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when one client changes data want all other clients

  Asked By: Ketan    Date: Apr 24    Category: Java    Views: 1128

I like to know how I shuld design my client/application server so when
one client changes afield in the database all the other clients who
have read this field and currently have it open on their browsers see
the changes without having to refresh their web page.

As an example; I change asetting from 50 to 100 in the database and two
other clients are watching this setting on their browsers. I like them
to see the change automatically. I was thinking RMI or JMS with a list
of clients for each field. Won't that make it too complex a program to



3 Answers Found

Answer #1    Answered By: James Evans     Answered On: Apr 24

Two solutions come to my mind.

1) Use something like AJAX. An iframe with periodic http requests invoked
by javascripts might might be one solution.

2) Use an applet. This applet can either listen on a specific port for an
event to occur (you can also send even packet from server  bu multicast,
then all ethernet adaptors will catch it, but this is usefull only for
lan, since multicast is closed by default in most routers), or they can go
and ask server themselves, either by an RMI call or anything else.

Answer #2    Answered By: Clarence Nichols     Answered On: Apr 24

I guess the proposed solutions are more suitable for one-to-one checking rather than broadcasting the change  to other online clients. (read AJAX documentation)

some drawbacks:

1) based on blueprint examples, refreshing data  mechanism could be helpful. AJAX interactions support polling. to some extent this could answer your question, but highly depends on the data rate.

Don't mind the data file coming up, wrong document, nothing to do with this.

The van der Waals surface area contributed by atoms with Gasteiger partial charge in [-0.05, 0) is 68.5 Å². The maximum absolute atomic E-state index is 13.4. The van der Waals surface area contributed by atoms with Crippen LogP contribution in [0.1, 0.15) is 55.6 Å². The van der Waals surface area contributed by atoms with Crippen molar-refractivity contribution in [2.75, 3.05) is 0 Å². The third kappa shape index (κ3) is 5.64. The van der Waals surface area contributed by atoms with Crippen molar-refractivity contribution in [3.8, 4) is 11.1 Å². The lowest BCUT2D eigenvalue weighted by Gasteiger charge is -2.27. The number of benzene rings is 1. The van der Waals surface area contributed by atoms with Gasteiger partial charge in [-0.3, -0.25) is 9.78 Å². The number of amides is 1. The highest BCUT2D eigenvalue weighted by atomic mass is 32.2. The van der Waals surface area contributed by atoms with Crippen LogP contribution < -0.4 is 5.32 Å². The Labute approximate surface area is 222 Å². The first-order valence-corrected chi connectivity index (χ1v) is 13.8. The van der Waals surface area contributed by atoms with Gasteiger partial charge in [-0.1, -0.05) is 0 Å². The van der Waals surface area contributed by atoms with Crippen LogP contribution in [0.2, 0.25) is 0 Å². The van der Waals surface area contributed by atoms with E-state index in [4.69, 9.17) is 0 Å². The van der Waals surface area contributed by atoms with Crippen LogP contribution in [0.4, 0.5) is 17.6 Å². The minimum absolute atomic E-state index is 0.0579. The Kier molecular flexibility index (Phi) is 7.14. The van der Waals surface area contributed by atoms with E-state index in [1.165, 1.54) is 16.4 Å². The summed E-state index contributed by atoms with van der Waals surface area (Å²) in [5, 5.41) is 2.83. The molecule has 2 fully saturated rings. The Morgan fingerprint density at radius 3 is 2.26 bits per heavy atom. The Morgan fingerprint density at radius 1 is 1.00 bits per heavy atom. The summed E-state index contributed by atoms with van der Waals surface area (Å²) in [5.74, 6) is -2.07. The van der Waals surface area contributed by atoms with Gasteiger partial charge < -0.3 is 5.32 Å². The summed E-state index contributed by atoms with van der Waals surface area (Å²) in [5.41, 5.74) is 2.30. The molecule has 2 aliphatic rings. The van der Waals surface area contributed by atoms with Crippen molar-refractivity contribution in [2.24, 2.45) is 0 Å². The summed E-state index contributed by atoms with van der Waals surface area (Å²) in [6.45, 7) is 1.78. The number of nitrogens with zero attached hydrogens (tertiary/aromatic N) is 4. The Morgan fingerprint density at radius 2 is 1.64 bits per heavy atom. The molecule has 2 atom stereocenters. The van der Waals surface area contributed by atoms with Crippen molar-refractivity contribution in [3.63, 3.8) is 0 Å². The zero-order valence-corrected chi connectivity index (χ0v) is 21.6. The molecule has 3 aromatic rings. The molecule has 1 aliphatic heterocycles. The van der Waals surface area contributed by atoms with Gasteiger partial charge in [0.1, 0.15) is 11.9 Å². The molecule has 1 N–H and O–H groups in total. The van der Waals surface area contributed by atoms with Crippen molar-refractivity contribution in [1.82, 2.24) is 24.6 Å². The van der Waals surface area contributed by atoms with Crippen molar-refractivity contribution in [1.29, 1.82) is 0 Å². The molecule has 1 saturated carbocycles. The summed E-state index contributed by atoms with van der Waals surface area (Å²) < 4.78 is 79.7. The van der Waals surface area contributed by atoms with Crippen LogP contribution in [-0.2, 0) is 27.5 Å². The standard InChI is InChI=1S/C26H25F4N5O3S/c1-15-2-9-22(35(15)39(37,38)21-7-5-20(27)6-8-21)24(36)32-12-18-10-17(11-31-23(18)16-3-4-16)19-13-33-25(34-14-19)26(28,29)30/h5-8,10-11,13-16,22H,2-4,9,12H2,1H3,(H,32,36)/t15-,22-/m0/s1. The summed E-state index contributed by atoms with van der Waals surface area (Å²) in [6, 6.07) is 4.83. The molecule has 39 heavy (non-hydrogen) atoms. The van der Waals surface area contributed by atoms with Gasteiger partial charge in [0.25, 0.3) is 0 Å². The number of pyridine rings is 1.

2) to my knowledge it is mainly used for web  based applications (still could be suitable for you)

3) not all browsers  support it

By having a look at the question, JMS could be one way of broadcasting the updates? but how often do you want to send JMS messages and how do you guarantee that the latest message contains the latest update (if you have standalone message subscribers)?

manually listening/polling for changes could be another solution? but how do you know what is the best interval as the value might change again right after you have received the latest update in your last interval. In high rate of data manipulating systems, i.e. stock options as data is changing in a matter of seconds, these solutions are not going to work.

The question means that you want to protect the shared resource from multiple client  access. You need to serialize the access to the resource. But this is done automatically for you if you support transactions (by performing intelligent locks).

I assume that each of your clients have their operations (data manipulations) performed in a transaction (transaction could live on the server). I guess here you should administer the transaction isolation levels (read committed, read  uncommitted, repeatable reads and serializable). I advise you to read through the isolations levels to control the lock/unlock of the values on the server/DB as the improper use of such transaction attributes will have major drawbacks on your overall performance. (the last bit is very important)

As an example, client "A" might change x from 2 to 3 while the rest of the clients still see the value as 2. According to AJAX validations, when client B wants to write value 2 back to the server, it might NOT get rejected as 2 might still seem as to be valid value and the server  may take it as a new change (after client "A" has set it to 3). How does your server can determine which one is correct? for this you need extra checking per attribute on the server which is surely not a good option.

I guess the answer to your question relies on how you define the transaction attributes and isolation levels and how you resolve "dirty reads", "unrepeatable reads" or "phantom reads". transaction will control the access to the resource and upon update by others, the new client will either be blocked or rejected. this is done automatically for you and all you need to do is to set up proper isolation level.

Note that above is based on EJB 2.1 and J2EE 1.4 and the drawback is that this solution works only for BMT and if implemented in CMT is would not be portable (container and DB wise)

Answer #3    Answered By: Geena Ma.     Answered On: Apr 24

You can use AJAX technics. With AJAX you don't need to refresh  your page. For example, you may want to check the server  at each 30 seconds for change  by calling a server method from the client.

If you have a caching mechanism this check won't make the server much busy.

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